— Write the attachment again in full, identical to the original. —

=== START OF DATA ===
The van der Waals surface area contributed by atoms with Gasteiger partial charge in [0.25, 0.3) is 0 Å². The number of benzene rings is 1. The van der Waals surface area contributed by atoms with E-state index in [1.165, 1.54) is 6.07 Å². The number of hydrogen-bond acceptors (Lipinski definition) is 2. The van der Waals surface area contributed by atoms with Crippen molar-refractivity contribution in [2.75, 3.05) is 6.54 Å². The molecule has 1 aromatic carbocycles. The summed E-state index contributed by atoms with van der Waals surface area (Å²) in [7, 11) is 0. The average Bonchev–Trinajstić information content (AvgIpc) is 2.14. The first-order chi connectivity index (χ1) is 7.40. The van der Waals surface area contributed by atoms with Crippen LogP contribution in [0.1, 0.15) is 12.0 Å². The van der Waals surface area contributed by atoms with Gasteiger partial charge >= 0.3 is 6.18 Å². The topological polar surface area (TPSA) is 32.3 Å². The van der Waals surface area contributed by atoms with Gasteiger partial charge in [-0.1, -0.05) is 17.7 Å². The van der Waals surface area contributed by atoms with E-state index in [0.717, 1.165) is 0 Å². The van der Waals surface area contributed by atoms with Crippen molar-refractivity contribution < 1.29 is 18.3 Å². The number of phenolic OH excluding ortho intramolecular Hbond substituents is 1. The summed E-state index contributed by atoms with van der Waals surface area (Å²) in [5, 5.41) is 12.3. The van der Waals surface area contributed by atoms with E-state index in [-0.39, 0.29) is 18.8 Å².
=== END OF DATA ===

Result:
The van der Waals surface area contributed by atoms with Gasteiger partial charge in [0.25, 0.3) is 0 Å². The number of benzene rings is 1. The van der Waals surface area contributed by atoms with E-state index in [1.165, 1.54) is 6.07 Å². The number of hydrogen-bond acceptors (Lipinski definition) is 2. The van der Waals surface area contributed by atoms with Crippen molar-refractivity contribution in [2.75, 3.05) is 6.54 Å². The molecule has 1 aromatic carbocycles. The summed E-state index contributed by atoms with van der Waals surface area (Å²) in [7, 11) is 0. The average Bonchev–Trinajstić information content (AvgIpc) is 2.14. The first-order chi connectivity index (χ1) is 7.40. The van der Waals surface area contributed by atoms with Crippen LogP contribution in [0.1, 0.15) is 12.0 Å². The van der Waals surface area contributed by atoms with Gasteiger partial charge >= 0.3 is 6.18 Å². The topological polar surface area (TPSA) is 32.3 Å². The van der Waals surface area contributed by atoms with Gasteiger partial charge in [-0.1, -0.05) is 17.7 Å². The van der Waals surface area contributed by atoms with E-state index in [0.717, 1.165) is 0 Å². The van der Waals surface area contributed by atoms with Crippen molar-refractivity contribution < 1.29 is 18.3 Å². The number of phenolic OH excluding ortho intramolecular Hbond substituents is 1. The summed E-state index contributed by atoms with van der Waals surface area (Å²) in [5, 5.41) is 12.3. The van der Waals surface area contributed by atoms with E-state index in [-0.39, 0.29) is 18.8 Å².